Asian stocks rose on Friday as Singapore became the latest nation to suspend policy tightening, and investors felt more optimistic that the next rate rise in the United States will be the last of the cycle.
The dovish signals kept non-yielding gold at one-year highs, while the euro led the currency pack as the European Central Bank remained steadfastly bullish.
The Monetary Authority of Singapore (MAS) startled many by maintaining policy as is, claiming that the tightening currently in place will guarantee inflation declines considerably later this year.
The MAS followed central banks in Canada and Australia in delaying rises, while the US Federal Reserve seemed to be on the verge of doing the same after weak producer pricing data.
Futures indicate a 67% possibility that the Fed will raise rates in May, but then essentially no chance of another hike and maybe 50 basis points of reduction by the end of the year.
Retail sales figures for the United States are coming later in the afternoon, and some experts are predicting a negative surprise, which would reinforce the dovish tilt.
The potential of a rate peak helped to outweigh concerns about a recession, as MSCI’s broadest index of Asia-Pacific equities outside Japan rose 0.4%.
Japan’s Nikkei gained 1.1%, while Singapore’s stocks gained 0.5%.
Chinese blue chips rose 0.2%, with an unexpectedly positive trade result brightening the economic outlook.
“The stronger-than-expected March China export gain suggests that the economic recovery is more broadly-based than our expectations, and we have revised up our 1Q GDP forecast,” wrote analysts at JPMorgan in a note, forecasitng a seasonally adjusted annual rate of 10.2% quarter-on-quarter from 9.0% previously.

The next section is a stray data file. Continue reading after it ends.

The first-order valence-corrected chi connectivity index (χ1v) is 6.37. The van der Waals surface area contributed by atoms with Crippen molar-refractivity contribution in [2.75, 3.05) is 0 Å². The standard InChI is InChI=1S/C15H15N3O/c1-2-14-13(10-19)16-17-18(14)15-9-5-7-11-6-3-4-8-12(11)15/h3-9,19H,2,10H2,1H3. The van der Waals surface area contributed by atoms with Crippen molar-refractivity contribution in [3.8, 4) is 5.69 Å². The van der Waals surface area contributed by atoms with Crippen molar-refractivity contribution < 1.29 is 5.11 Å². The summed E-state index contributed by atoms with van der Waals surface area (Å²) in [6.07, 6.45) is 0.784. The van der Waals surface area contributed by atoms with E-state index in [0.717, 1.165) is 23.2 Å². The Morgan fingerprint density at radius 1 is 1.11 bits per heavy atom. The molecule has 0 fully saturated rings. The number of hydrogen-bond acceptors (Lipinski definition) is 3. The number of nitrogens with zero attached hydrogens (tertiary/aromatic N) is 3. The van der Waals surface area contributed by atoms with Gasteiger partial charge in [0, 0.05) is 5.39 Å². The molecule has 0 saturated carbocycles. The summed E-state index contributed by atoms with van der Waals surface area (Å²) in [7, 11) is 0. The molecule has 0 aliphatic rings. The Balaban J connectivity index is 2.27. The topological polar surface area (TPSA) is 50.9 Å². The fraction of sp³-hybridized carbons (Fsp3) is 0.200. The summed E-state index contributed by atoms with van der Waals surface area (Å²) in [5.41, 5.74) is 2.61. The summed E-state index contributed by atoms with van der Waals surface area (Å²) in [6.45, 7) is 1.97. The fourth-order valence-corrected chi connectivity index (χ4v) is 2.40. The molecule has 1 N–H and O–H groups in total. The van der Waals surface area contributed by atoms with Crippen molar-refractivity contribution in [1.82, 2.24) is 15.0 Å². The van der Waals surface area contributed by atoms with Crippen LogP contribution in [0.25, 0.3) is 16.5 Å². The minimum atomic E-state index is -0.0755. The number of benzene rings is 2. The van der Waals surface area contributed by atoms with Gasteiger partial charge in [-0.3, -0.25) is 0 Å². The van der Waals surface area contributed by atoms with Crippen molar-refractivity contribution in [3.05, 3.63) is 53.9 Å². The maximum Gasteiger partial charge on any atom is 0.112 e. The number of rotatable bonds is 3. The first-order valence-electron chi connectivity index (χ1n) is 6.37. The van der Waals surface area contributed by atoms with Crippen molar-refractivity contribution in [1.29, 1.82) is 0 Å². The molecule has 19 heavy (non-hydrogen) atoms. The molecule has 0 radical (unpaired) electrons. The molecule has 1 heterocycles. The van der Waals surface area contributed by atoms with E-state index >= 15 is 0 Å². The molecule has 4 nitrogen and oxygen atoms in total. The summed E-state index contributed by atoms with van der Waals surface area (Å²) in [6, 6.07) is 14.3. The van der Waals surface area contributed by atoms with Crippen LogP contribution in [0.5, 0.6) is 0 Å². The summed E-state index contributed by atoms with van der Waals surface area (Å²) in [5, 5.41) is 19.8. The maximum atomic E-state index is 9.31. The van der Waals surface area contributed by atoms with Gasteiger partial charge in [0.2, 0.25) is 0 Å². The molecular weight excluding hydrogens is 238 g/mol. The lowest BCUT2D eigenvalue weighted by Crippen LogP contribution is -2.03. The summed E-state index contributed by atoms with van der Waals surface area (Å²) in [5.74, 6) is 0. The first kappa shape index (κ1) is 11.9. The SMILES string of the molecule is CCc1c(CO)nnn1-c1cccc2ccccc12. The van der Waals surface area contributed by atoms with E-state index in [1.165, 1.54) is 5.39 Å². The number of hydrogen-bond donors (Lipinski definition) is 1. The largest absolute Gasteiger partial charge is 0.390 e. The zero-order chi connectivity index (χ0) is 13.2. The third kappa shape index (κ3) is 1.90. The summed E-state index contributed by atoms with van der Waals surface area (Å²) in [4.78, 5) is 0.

The EUROSTOXX 50 futures rose 0.3%, while the FTSE futures rose 0.2%. After significant advances overnight, the S&P 500 and Nasdaq futures remained stable. [.N]
Investors are now preparing for results from Citigroup Inc., Wells Fargo, and JPMorgan Chase & Co., which might put the optimistic attitude to the test given the sector’s recent stress.
“We will be looking at bank earnings calls to follow discussions around deposits, lending standards, and any adjustments to bank funding that might be planned, including more debt sales,” said analysts at NatWest Markets.
EURO IS ON ROLL
With EU industrial production exceeding estimates and inflation remaining stubborn, markets continue to price in at least 50 basis points of tightening and no cuts this year.
The margin between US 10-year rates and German bunds shrank to roughly 100 basis points, the narrowest in two years.
If the spread falls below 100 basis points, it will be the tightest since early 2014, when the euro was trading at $1.3600. The euro remained steady at $1.1059 on Friday after hitting a one-year high of $1.1068 overnight.
The euro was also nearing November highs over 146.00 yen and soared to a 10-month high against the Singapore dollar on the MAS announcement.
The dollar remained reasonably stable against the yen, trading at 132.57 yen, underpinned by the Bank of Japan’s continued ultra-easy monetary stance.
All the speculation of further rate cuts in the United States has boosted non-yielding gold, which is now trading at $2,044 per ounce after reaching a one-year high of $2,048.71 overnight, not far from its all-time high of $2,069.89. [GOL/]
Oil prices have stabilised after falling overnight as OPEC warned of potential risks to summer oil demand in a monthly report, citing growing stocks and global economic problems. [O/R]
Brent oil gained 27 cents to $86.36 a barrel, while US crude gained 26 cents to $82.42 a barrel.